Polygamous Marriage: The Next Trend?

On Wednesday, Kody Brown and his four wives—the stars of TLC’s reality show “Sister Wives”—filed suit in federal court in Utah against the state seeking the decriminalization of bigamy (and by default, polygamy). The case is built upon the 2003 US Supreme Court decision in Lawrence v. Texas that decriminalized sodomy on the grounds that the state cannot interfere with the private lives of consenting adults (a.k.a., right to privacy). This current lawsuit hopes to overturn an 1878 Supreme Court decision that declared polygamy unsuitable for American society.

The lawsuit claims:

By criminalizing religious-based plural families and intimate relationships under the criminal bigamy law, Utah officials prosecute private conduct between consenting adults.[1]

In Utah, polygamy is a third-degree felony that can carry a penalty of up to 15 years in prison if convicted.

The Browns have attained fame recently as the stars of “Sister Wives,” a reality television show that follows their lives as a polygamous family. The show airs on the cable/satellite network TLC. Their marriages are considered spiritual marriages because the state will not issue marriage licenses for multiple wives. The Browns claim to be Mormons and participate in polygamy because they believe that their faith rewards those in multiple marriages with a higher place in heaven. Even though the Church of Jesus Christ of Latter Day Saints (i.e., Mormons) disavowed polygamy in 1890, it is apparently still an issue in some sects of Mormonism, especially among fundamentalist groups.

Joanna Brooks, a Mormon scholar and author, notes that polygamy is still an open question to many Mormons. She states:

But the question of polygamy also remains wide open for millions of members of the Church of Jesus Christ of Latter-day Saints worldwide. The mainstream LDS Church publicly disavowed the practice of polygamy in this life in 1890, but it has never officially disavowed the doctrine that plural marriage is required to enter the highest levels of heaven. Mainstream LDS men who are widowed and remarry continue to be “sealed” or married for the eternities to multiple wives, while mainstream LDS women may not be married or “sealed” for the eternities to more than one man. To this day, mainstream LDS communities are quietly (and sometimes not so quietly) divided on whether or not polygamy will be a fact of life in heaven.[2]

While the question of polygamy among Mormons is an interesting cultural question, there is a larger issue at play with this lawsuit. The real issue is whether or not the government will continue to redefine marriage. Even though the Browns’ attorney, Jonathan Turley, assured CNN’s John King (video available here) that the lawsuit was simply about right to privacy and not recognition of polygamous marriages, the clearly logical conclusion is that any case decriminalizing polygamy will also open the door to legalizing polygamous marriages. In fact, the lawsuit over polygamy is based upon the exact rationale that proponents of homosexual marriage are using in various states to seek recognition of their marriages.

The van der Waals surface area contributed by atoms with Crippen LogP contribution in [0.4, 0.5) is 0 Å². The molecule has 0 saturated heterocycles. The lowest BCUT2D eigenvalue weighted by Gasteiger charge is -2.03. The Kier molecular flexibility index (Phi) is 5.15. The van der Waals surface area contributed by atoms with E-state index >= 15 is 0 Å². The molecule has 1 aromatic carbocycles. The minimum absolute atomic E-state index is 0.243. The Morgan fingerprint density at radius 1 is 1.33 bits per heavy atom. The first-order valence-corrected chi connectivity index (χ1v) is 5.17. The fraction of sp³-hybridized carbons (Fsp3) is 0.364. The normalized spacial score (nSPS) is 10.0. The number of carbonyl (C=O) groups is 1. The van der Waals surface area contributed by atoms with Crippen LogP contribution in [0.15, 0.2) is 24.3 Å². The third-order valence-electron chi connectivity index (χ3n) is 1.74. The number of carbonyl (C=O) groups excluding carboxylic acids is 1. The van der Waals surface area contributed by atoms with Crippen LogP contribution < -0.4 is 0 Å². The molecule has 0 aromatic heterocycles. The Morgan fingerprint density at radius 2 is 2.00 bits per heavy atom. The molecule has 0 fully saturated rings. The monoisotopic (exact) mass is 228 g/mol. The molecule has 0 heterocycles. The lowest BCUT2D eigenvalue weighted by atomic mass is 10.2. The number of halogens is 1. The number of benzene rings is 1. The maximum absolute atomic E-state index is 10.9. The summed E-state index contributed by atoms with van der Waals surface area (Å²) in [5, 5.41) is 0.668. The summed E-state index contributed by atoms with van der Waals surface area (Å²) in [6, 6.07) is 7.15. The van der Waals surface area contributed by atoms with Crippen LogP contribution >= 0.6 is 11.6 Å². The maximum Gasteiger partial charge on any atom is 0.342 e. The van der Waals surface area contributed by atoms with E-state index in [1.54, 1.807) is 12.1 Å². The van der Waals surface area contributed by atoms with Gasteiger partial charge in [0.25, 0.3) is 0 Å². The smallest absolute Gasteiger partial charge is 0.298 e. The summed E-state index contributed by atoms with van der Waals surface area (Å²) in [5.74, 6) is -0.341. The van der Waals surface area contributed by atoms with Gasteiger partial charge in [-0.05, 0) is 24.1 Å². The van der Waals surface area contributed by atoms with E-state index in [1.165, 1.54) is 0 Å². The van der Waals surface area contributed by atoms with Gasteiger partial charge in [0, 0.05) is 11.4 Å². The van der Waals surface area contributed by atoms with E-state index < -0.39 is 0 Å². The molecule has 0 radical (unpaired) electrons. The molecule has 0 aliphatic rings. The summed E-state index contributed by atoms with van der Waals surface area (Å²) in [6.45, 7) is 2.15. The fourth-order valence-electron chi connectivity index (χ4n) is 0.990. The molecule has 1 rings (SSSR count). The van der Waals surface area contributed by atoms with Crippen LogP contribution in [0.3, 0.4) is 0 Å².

With the recent action by the New York legislature and this lawsuit in Utah, the understanding of marriage as a union between one man and one woman is under full-scale attack from multiple fronts. If the Browns win their lawsuit, it will probably only be a matter of weeks before lawsuits seeking state recognition of polygamy hit the courts. They will use the same arguments that have won the day (at least in some states) for homosexual marriage. Then the next two logical steps—using the same argumentation—will be polyamorous marriages (multiple husbands AND wives) and incestuous marriages. The claim will merely be a right to privacy and marriage as a civil right. We have started down a slippery slope, and I fear the slide may be uncontrollable soon.

[1] “‘Sister Wives’ stars sue over Utah anti-polygamy law.” CNN. http://religion.blogs.cnn.com/2011/07/13/sister-wives-stars-sue-over-utah-anti-polygamy-law/.

[2] Joanna Brooks, “Sister Wives Stars File Suit to Legalize Polygamy,” Religion Dispatches. http://www.religiondispatches.org/dispatches/joannabrooks/4852/sister_wives_stars_file_suit_to_legalize_polygamy/.

2 thoughts on “Polygamous Marriage: The Next Trend?

  1. Nonetheless comparing homosexuality with pedophilia incest or polygamy is not just wrong it is outrageous. Morality means little to us as compared to polygamy incest and age in marriage unless same sex marriages are involved…This acceptance of society of a whole range of shall we say distasteful marriages is very important in countering the major argument against homosexual marriage societal displeasure.

  2. I think it is fair to make the comparison between homosexual marriage and polygamy, incestuous marriage, etc. When the government alters the historical (and I would argue biblical) definition of marriage from one man and one woman to anything else, then it opens the door to all sorts of other options. Most proponents of homosexual marriage do not support polygamy or incestuous marriage, but the same exact argumentation is used to support these other alternatives. It is a slippery slope.

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